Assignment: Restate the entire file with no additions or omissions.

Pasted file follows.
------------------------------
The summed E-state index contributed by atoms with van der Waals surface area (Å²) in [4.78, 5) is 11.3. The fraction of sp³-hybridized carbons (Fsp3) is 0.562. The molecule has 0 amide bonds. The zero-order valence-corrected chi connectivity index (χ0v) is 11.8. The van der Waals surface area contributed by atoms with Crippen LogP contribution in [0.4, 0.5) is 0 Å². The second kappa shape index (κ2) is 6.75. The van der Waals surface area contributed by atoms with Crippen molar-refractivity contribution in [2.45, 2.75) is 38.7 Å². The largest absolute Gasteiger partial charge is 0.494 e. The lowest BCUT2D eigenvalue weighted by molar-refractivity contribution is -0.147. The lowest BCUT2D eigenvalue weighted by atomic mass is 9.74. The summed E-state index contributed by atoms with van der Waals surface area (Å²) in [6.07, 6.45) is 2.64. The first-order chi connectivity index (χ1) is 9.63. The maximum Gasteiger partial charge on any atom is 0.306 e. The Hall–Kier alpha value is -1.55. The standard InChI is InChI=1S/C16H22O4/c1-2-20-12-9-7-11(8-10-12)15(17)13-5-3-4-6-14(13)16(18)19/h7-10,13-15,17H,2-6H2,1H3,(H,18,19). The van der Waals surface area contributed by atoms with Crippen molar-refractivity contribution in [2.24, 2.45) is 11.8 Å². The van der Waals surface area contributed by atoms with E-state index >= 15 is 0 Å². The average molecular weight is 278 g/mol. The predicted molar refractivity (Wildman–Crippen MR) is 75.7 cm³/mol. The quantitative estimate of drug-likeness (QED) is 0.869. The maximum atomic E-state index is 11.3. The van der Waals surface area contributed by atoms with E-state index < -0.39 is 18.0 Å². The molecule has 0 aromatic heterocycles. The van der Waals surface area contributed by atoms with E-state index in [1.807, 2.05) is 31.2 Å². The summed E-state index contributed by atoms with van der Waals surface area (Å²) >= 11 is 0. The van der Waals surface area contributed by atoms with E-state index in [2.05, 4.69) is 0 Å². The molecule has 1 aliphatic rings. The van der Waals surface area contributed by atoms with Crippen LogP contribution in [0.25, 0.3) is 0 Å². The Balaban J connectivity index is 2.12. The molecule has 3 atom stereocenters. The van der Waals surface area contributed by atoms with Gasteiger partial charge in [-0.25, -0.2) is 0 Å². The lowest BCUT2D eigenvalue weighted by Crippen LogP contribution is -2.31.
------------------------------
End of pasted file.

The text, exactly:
The summed E-state index contributed by atoms with van der Waals surface area (Å²) in [4.78, 5) is 11.3. The fraction of sp³-hybridized carbons (Fsp3) is 0.562. The molecule has 0 amide bonds. The zero-order valence-corrected chi connectivity index (χ0v) is 11.8. The van der Waals surface area contributed by atoms with Crippen LogP contribution in [0.4, 0.5) is 0 Å². The second kappa shape index (κ2) is 6.75. The van der Waals surface area contributed by atoms with Crippen molar-refractivity contribution in [2.45, 2.75) is 38.7 Å². The largest absolute Gasteiger partial charge is 0.494 e. The lowest BCUT2D eigenvalue weighted by molar-refractivity contribution is -0.147. The lowest BCUT2D eigenvalue weighted by atomic mass is 9.74. The summed E-state index contributed by atoms with van der Waals surface area (Å²) in [6.07, 6.45) is 2.64. The first-order chi connectivity index (χ1) is 9.63. The maximum Gasteiger partial charge on any atom is 0.306 e. The Hall–Kier alpha value is -1.55. The standard InChI is InChI=1S/C16H22O4/c1-2-20-12-9-7-11(8-10-12)15(17)13-5-3-4-6-14(13)16(18)19/h7-10,13-15,17H,2-6H2,1H3,(H,18,19). The van der Waals surface area contributed by atoms with Crippen molar-refractivity contribution in [2.24, 2.45) is 11.8 Å². The van der Waals surface area contributed by atoms with E-state index >= 15 is 0 Å². The average molecular weight is 278 g/mol. The predicted molar refractivity (Wildman–Crippen MR) is 75.7 cm³/mol. The quantitative estimate of drug-likeness (QED) is 0.869. The maximum atomic E-state index is 11.3. The van der Waals surface area contributed by atoms with E-state index < -0.39 is 18.0 Å². The molecule has 0 aromatic heterocycles. The van der Waals surface area contributed by atoms with E-state index in [1.807, 2.05) is 31.2 Å². The summed E-state index contributed by atoms with van der Waals surface area (Å²) >= 11 is 0. The van der Waals surface area contributed by atoms with E-state index in [2.05, 4.69) is 0 Å². The molecule has 1 aliphatic rings. The van der Waals surface area contributed by atoms with Crippen LogP contribution in [0.25, 0.3) is 0 Å². The Balaban J connectivity index is 2.12. The molecule has 3 atom stereocenters. The van der Waals surface area contributed by atoms with Gasteiger partial charge in [-0.25, -0.2) is 0 Å². The lowest BCUT2D eigenvalue weighted by Crippen LogP contribution is -2.31.